Kasturi Voted 2007 Computer Society President-Elect: Board of Governors Members and New Vice Presidents also Named
Issue No. 12 - December (2006 vol. 39)
DOI Bookmark: http://doi.ieeecomputersociety.org/10.1109/MC.2006.429
Kasturi Voted 2007 Computer Society President-Elect: Board of Governors members and new vice presidents also named.
IEEE Computer Society members recently selected Rangachar Kasturi, chair of computer science and engineering at the University of South Florida, to serve as the Society's president-elect for 2007.
Currently vice president for conferences and tutorials, Kasturi served as the Computer Society's treasurer in 2004 and 2005, and vice president of publications from 2001 to 2003. Kasturi was editor in chief of IEEE Transactions on Pattern Analysis and Machine Intelligence from 1995 to 1998.
Candidates elected to the Computer Society presidency serve a three-year term in a leadership role. After serving a year as president-elect under 2007 president Michael Williams, Kasturi will assume the duties of Society president in 2008. Following his term as president, Kasturi will continue to be an active Society leader in 2009 as past president.
New Vice Presidents Chosen
Susan (Kathy) Land topped the balloting for 2007 first vice president, while Sorel Reisman was elected 2007 second vice president. Each will serve as chair of one of the several Computer Society boards. The sitting president also appoints vice presidents to complement the two elected VPs as leaders of individual Society boards: Publications, Educational Activities, Conferences and Tutorials Board, Standards Activities, Technical Activities, and Chapter Activities.
Holding voting positions on the Board of Governors are the president, past president, president-elect, and the first and second vice presidents. All appointed Society vice presidents serve as nonvoting members of the Board. Additional nonvoting members of the Board are the Society's staff executive director, the editor in chief of Computer, and the IEEE directors for divisions V and VIII—the Computer Society's elected representatives on the IEEE Board of Directors.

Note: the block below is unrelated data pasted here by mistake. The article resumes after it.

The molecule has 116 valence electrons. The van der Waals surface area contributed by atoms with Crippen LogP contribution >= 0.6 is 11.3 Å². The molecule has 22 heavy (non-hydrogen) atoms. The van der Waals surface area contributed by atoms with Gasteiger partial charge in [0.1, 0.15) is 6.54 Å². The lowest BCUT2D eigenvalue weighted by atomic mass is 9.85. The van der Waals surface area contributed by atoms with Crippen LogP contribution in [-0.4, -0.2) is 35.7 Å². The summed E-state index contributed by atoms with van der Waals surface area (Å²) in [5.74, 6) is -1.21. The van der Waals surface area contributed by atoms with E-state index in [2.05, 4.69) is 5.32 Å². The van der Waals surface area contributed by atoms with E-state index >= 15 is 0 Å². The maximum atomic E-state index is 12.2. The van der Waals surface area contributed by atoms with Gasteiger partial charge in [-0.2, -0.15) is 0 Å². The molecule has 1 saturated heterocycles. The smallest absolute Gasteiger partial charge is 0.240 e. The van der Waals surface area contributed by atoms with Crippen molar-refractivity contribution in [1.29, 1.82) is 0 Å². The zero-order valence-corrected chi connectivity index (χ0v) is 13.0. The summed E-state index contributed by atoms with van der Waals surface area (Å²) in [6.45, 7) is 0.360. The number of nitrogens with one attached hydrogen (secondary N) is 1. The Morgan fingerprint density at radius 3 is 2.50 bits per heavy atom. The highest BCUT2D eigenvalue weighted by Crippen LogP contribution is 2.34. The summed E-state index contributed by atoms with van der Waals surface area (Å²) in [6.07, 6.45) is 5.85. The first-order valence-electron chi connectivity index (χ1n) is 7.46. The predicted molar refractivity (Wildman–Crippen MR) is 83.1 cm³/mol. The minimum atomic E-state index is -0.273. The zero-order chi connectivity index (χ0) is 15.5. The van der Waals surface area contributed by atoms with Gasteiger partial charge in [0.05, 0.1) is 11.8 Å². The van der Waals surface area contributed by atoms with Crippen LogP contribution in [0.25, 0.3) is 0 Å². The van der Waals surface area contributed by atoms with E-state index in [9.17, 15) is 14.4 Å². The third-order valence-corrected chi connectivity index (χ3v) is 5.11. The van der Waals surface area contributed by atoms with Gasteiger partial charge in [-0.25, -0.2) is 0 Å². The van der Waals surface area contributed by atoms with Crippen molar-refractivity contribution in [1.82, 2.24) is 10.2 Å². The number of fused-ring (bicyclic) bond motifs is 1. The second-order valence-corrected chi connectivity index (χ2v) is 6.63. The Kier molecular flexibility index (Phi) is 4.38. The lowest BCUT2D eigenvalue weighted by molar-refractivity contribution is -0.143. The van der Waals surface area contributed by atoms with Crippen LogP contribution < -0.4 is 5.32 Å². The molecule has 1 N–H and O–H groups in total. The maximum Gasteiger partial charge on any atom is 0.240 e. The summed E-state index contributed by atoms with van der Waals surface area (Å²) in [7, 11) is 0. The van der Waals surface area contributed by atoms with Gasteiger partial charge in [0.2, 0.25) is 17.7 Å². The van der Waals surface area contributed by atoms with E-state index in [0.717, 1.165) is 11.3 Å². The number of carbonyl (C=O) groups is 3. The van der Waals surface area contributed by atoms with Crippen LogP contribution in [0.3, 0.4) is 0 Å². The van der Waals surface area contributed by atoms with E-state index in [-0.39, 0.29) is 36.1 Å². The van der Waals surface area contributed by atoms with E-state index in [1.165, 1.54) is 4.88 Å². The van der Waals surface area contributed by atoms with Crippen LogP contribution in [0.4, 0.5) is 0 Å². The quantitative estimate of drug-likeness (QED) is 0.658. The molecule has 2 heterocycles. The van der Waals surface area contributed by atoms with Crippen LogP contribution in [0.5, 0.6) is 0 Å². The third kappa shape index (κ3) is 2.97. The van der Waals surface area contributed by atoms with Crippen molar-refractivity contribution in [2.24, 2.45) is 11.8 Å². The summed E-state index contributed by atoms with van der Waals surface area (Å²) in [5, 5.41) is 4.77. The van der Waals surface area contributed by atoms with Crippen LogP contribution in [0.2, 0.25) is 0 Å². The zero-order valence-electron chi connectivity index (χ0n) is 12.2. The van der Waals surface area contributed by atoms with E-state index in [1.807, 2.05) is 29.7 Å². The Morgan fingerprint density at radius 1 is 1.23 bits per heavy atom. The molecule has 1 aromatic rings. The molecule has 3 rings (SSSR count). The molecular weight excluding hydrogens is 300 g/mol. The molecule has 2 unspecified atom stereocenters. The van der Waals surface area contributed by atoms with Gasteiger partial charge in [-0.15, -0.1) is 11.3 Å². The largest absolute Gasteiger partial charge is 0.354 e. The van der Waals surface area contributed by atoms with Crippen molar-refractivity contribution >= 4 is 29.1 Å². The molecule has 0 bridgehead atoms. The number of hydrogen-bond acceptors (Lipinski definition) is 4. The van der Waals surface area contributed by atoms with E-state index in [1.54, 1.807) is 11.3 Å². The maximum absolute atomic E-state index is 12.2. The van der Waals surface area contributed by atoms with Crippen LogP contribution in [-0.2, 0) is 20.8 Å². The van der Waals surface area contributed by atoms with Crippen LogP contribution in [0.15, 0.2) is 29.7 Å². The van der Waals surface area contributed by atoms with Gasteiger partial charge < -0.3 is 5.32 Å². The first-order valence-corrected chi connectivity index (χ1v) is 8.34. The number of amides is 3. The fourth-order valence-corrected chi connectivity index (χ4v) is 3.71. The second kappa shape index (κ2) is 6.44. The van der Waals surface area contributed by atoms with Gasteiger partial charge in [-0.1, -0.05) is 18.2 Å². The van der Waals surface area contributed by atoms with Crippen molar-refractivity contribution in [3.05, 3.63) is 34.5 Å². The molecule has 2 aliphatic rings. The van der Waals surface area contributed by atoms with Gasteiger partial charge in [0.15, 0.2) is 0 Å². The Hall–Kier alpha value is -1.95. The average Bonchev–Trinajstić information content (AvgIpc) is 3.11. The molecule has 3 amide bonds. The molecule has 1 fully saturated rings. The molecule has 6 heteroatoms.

Board of Governors Adds Seven New Members
In the 2006 Society election, which closed in early October, voters also cast ballots to fill seven openings on the Board of Governors. The full Board consists of 21 members. Each year, seven new or returning members are elected to serve three-year terms. Candidates elected to 2007–2009 terms are Robert Dupuis, Van Eden, Frank Ferrante, Roger Fujii, Ann Quiroz Gates, Juan Gilbert, and Donald Shafer. Many of the successful candidates have had recent Board of Governors experience.
Elected officers volunteer their time and talents in an effort to further the goals of the Society and to elevate the profile of the computing profession in general. Society officers take a lead role in promoting new publications, educational efforts, technical focus groups, international standards, and other activities that help Computer Society members attain career goals.
The Computer Society mailed 78,292 ballots to members in the 2006 election. Of the 7,278 ballots cast—a return rate of 9.3 percent—4,167 were submitted via the Web, 3,083 were mailed in, and 28 were cast by fax. Table 1 shows the breakdown of votes cast for each officer. The full ballot for the 2006 election also included the candidates listed in Table 2.
Leaders Serve Members
Each year, Society members vote for the next year's president-elect, first and second vice presidents, and seven members of the IEEE Computer Society Board of Governors. The Society president and vice presidents each serve a one-year active term, while the 21 Board of Governors members serve three-year terms, rotating in three groups of seven.
The three presidents—incoming, active, and outgoing—work together in setting policy and making operational decisions. The active Society president is responsible for heading three annual Board of Governors meetings and for addressing major issues that affect the Computer Society during the year.
Nominate a Candidate
Any Computer Society member can nominate candidates for Society offices. Most members are also eligible to run for a seat on the Board of Governors. Candidates for other offices must be full members of the IEEE and must have been members of the Computer Society for at least the preceding three years.
See www.computer.org/election/ for more details on the 2006 IEEE Computer Society elections.